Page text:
New to purchasing life insurance and you’ve been told you could be rated? This article explains what life insurance table ratings are, how they may affect your premiums, and some possible reasons why you may get rated.
In general terms, a rating means an increase in your price for the insurance you applied for. For one reason or another, the underwriter who reviewed your application saw fit to classify you as a higher risk than the average person.
While life insurance table ratings vary slightly, they all work in the same way.
Life Insurance Table Ratings Explained
When you buy a life insurance policy, how much you pay on a monthly or annual (the cheapest way to pay) basis is determined by your gender, the amount of coverage you’re seeking, and your risk class.
First, risk classes are divided by gender. All things being equal (like age, death benefit amount, etc.), a male will pay more than a female. This is because the life expectancy for a female is longer than a males, meaning the insurance company has slightly better odds insuring a female.
Second, you’re divided among smokers and non-smokers. A person who uses tobacco products will pay more than a person who doesn’t smoke, because the life expectancy of a smoker is less by 7 to 12 years.
If these were the only factors, the cheapest person to insure would be a healthy, female non-smoker. The most expensive would be an unhealthy male who uses tobacco.
Once the first two have been established, your risk class is based on your family history, criminal history, driving record, and your health. This is where life insurance table ratings come into play. If none of these items raise any flags, life insurance table ratings are of no concern to you. But, if one or more of these pertain to you in a negative light towards the insurer, you could be rated.
Life insurance table ratings are loosely based on point systems (varies by carrier). For every item which an underwriter finds as a possible risk to the life insurance carrier you applied to, you’re given a point (sometimes called a debit). But don’t worry, you can also have points removed (called a credit) which can offset these things which don’t look favorable upon you.
If you have to many “points” against you, you begin to fall below the Standard, or average, premiums into what would be called Sub-Standard, or rated, premiums. These life insurance table ratings incrementally increase your premium based on how far down you go. Here’s an example:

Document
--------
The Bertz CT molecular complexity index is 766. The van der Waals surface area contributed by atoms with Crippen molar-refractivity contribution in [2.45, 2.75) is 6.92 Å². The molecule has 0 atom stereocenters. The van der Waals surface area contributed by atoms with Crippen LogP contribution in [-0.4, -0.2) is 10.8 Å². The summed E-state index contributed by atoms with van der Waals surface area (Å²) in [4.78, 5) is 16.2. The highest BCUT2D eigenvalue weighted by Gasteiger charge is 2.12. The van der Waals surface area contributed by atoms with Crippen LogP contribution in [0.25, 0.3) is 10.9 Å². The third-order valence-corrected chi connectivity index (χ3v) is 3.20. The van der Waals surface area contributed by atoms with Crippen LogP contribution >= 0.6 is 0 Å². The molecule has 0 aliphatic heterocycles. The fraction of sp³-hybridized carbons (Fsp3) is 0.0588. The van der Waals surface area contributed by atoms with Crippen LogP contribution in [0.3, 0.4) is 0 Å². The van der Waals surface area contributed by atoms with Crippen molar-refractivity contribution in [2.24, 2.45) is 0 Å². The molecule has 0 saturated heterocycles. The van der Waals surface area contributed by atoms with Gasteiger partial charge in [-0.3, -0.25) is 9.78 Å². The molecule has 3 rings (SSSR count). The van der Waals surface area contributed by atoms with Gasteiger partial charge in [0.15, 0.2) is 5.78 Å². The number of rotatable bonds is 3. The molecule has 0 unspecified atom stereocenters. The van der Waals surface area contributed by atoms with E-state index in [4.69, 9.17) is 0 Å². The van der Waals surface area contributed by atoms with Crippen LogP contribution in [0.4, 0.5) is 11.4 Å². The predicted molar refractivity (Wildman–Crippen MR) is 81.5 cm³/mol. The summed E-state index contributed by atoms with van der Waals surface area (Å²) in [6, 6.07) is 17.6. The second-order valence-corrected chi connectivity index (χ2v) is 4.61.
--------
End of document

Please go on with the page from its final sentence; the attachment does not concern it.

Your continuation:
As you can see, Steve accumulated enough points to where his premium doubled. While this might seem treacherous, not only did he still get approved for life insurance, but he didn’t even get the worst of it.
TIP: Using an independent life insurance agent can not only help you avoid ratings in some instances, but help you find the best rates even if you do. Some of the top life insurance companies in the U.S. use Standard Plus tables.
Life insurance table ratings vary from carrier to carrier, but you can assume for simplicity’s sake of up to 10 ratings. Each additional rating which you accumulate is equal to a multiplier which increases your price. Such as Steve’s case above, his Table 4 rating resulted in doubling his premium.
(25% x 4 Tables) = 100% Increase
Using life insurance table ratings helps the life insurance industry to standardize their quoting methods to help promote fairness for the consumer, as well as hedge against those individuals who pose more risk than others. It wouldn’t be fair for a perfectly healthy person to pay the same amount as someone who has significant health concerns.
If you have more questions about what life insurance table ratings are, or why you were rated, we’ll be happy to answer those questions for you. In some cases, a person who was rated by one carrier could receive no ratings by another, and we can help you in this matter as well.
This could save you a lot of money over the life of the policy. It’s always worth a try, right?